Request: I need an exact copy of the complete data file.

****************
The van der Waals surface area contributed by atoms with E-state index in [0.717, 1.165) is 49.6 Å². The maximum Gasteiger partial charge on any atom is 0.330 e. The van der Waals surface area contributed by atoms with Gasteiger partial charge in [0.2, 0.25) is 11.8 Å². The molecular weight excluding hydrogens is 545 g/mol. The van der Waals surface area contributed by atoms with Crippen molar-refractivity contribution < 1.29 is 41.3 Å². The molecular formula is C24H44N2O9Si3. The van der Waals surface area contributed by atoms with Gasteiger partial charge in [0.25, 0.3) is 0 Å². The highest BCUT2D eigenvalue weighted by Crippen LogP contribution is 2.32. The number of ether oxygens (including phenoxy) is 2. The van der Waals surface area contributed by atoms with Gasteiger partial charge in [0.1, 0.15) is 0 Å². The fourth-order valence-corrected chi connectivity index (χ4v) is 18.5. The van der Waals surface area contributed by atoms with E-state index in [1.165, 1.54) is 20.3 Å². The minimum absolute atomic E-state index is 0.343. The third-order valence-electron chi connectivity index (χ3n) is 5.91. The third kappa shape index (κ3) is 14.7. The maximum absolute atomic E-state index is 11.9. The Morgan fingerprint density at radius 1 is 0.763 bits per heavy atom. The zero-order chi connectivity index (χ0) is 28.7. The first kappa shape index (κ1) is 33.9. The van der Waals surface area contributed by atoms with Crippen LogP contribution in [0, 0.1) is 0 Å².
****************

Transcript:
The van der Waals surface area contributed by atoms with E-state index in [0.717, 1.165) is 49.6 Å². The maximum Gasteiger partial charge on any atom is 0.330 e. The van der Waals surface area contributed by atoms with Gasteiger partial charge in [0.2, 0.25) is 11.8 Å². The molecular weight excluding hydrogens is 545 g/mol. The van der Waals surface area contributed by atoms with Crippen molar-refractivity contribution < 1.29 is 41.3 Å². The molecular formula is C24H44N2O9Si3. The van der Waals surface area contributed by atoms with Gasteiger partial charge in [0.25, 0.3) is 0 Å². The highest BCUT2D eigenvalue weighted by Crippen LogP contribution is 2.32. The number of ether oxygens (including phenoxy) is 2. The van der Waals surface area contributed by atoms with Gasteiger partial charge in [0.1, 0.15) is 0 Å². The fourth-order valence-corrected chi connectivity index (χ4v) is 18.5. The van der Waals surface area contributed by atoms with E-state index in [1.165, 1.54) is 20.3 Å². The minimum absolute atomic E-state index is 0.343. The third-order valence-electron chi connectivity index (χ3n) is 5.91. The third kappa shape index (κ3) is 14.7. The maximum absolute atomic E-state index is 11.9. The Morgan fingerprint density at radius 1 is 0.763 bits per heavy atom. The zero-order chi connectivity index (χ0) is 28.7. The first kappa shape index (κ1) is 33.9. The van der Waals surface area contributed by atoms with Crippen LogP contribution in [0, 0.1) is 0 Å².